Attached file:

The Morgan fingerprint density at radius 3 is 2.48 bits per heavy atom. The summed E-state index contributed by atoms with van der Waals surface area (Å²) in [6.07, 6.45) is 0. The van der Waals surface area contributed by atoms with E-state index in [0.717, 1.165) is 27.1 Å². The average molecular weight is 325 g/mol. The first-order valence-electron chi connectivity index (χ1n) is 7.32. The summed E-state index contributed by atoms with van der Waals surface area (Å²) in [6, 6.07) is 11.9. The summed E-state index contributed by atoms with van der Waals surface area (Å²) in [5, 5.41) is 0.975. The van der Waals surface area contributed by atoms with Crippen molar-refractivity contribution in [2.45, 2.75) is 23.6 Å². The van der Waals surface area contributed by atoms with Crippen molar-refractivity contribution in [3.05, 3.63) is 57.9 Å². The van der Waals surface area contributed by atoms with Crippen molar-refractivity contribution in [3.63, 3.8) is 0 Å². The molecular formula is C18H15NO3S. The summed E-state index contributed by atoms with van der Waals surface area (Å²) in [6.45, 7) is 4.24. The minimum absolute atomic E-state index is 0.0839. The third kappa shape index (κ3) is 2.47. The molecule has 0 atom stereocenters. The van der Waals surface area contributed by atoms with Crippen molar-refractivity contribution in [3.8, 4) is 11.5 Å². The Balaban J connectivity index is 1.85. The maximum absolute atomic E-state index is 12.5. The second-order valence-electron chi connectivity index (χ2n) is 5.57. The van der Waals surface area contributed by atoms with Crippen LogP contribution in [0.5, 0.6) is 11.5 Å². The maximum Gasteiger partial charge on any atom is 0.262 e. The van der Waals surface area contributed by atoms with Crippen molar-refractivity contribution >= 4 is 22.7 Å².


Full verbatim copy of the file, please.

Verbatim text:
The Morgan fingerprint density at radius 3 is 2.48 bits per heavy atom. The summed E-state index contributed by atoms with van der Waals surface area (Å²) in [6.07, 6.45) is 0. The van der Waals surface area contributed by atoms with E-state index in [0.717, 1.165) is 27.1 Å². The average molecular weight is 325 g/mol. The first-order valence-electron chi connectivity index (χ1n) is 7.32. The summed E-state index contributed by atoms with van der Waals surface area (Å²) in [6, 6.07) is 11.9. The summed E-state index contributed by atoms with van der Waals surface area (Å²) in [5, 5.41) is 0.975. The van der Waals surface area contributed by atoms with Crippen molar-refractivity contribution in [2.45, 2.75) is 23.6 Å². The van der Waals surface area contributed by atoms with Crippen molar-refractivity contribution in [3.05, 3.63) is 57.9 Å². The van der Waals surface area contributed by atoms with Crippen molar-refractivity contribution in [3.63, 3.8) is 0 Å². The molecular formula is C18H15NO3S. The summed E-state index contributed by atoms with van der Waals surface area (Å²) in [6.45, 7) is 4.24. The minimum absolute atomic E-state index is 0.0839. The third kappa shape index (κ3) is 2.47. The molecule has 0 atom stereocenters. The van der Waals surface area contributed by atoms with Crippen molar-refractivity contribution in [3.8, 4) is 11.5 Å². The Balaban J connectivity index is 1.85. The maximum absolute atomic E-state index is 12.5. The second-order valence-electron chi connectivity index (χ2n) is 5.57. The van der Waals surface area contributed by atoms with Crippen LogP contribution in [0.5, 0.6) is 11.5 Å². The maximum Gasteiger partial charge on any atom is 0.262 e. The van der Waals surface area contributed by atoms with Crippen molar-refractivity contribution >= 4 is 22.7 Å².